Speaking on Thursday, the director of the GCCC, Ana Maria Gemo, said that 599 cases against members of the public administration were processed by her office between January and June of this year. This compares with a figure of 509 cases in the same period of 2012 – a rise of almost 18 per cent.
395 of these cases fell into the legal definition of corruption, while the other 204 were cases of the theft of state funds.
Addressing the opening session of the annual meeting of the GCCC, Gemo said that 19 citizens were caught red-handed, compared with 10 in the first half of 2012.
She argued that cases of corruption occur because of weak mechanisms of internal control. These included failures in accountability, weaknesses in monitoring and supervision, a lack of inspections or of regular internal audits, and defective coordination between the various sectors of one and the same public institution, particularly the sectors responsible for processing wages.
Attorney-General Augusto Paulino told the meeting that the best way to fight against corruption is to prevent it. That prevention should not be limited to giving talks on corruption to civil servants – it should also include making recommendations to state institutions on how to deal with weaknesses revealed by audits.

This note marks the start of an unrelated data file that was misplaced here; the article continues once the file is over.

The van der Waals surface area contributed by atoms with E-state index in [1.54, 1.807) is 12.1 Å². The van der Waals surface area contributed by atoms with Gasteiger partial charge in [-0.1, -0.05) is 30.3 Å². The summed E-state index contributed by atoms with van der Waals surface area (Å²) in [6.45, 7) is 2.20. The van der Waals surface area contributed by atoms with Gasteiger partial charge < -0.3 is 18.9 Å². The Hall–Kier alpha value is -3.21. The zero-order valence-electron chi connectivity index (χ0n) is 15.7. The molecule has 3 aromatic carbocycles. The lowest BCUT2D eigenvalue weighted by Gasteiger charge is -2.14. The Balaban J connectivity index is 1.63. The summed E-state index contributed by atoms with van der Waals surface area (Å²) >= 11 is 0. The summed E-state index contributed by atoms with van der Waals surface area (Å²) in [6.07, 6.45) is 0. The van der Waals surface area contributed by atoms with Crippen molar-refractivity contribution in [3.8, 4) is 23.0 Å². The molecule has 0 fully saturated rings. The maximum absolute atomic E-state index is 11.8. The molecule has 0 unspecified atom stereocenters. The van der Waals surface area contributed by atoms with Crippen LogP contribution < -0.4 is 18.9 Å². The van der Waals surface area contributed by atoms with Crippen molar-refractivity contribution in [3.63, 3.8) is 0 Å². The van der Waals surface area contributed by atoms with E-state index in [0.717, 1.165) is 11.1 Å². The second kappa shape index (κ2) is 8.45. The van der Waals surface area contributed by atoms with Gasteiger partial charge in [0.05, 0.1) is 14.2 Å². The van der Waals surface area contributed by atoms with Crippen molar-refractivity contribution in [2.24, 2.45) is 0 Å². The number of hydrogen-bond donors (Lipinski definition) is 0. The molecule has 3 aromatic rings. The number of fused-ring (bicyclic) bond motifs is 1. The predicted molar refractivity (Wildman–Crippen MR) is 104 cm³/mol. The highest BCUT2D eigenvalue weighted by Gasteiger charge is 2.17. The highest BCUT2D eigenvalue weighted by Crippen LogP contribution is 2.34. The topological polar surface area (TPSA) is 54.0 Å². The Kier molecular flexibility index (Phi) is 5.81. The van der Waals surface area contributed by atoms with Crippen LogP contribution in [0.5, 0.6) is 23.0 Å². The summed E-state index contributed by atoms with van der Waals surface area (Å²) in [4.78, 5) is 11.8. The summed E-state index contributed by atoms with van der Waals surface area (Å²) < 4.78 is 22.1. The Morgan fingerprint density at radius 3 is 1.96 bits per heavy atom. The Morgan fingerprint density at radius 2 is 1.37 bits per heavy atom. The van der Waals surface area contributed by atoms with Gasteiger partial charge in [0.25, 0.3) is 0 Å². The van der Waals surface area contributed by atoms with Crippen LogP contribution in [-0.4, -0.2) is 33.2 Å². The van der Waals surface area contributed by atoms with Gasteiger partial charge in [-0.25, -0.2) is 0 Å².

“In the fight against corruption and fraud we have to invest in preventing these ills, just as much as we invest in combating them”, said Paulino. “It’s no good fighting cases that have already occurred, while others keep on appearing like mushrooms in the rainy season”.
He warned that the GCCC annual meeting must not become “a club of lamentations about everything that hasn’t been done. Much less should we rejoice in the quality of our excuses for not meeting the targets that were laid down”.
“What the people want is not good quality excuses, but the final result”, he declared.Post published in: Africa News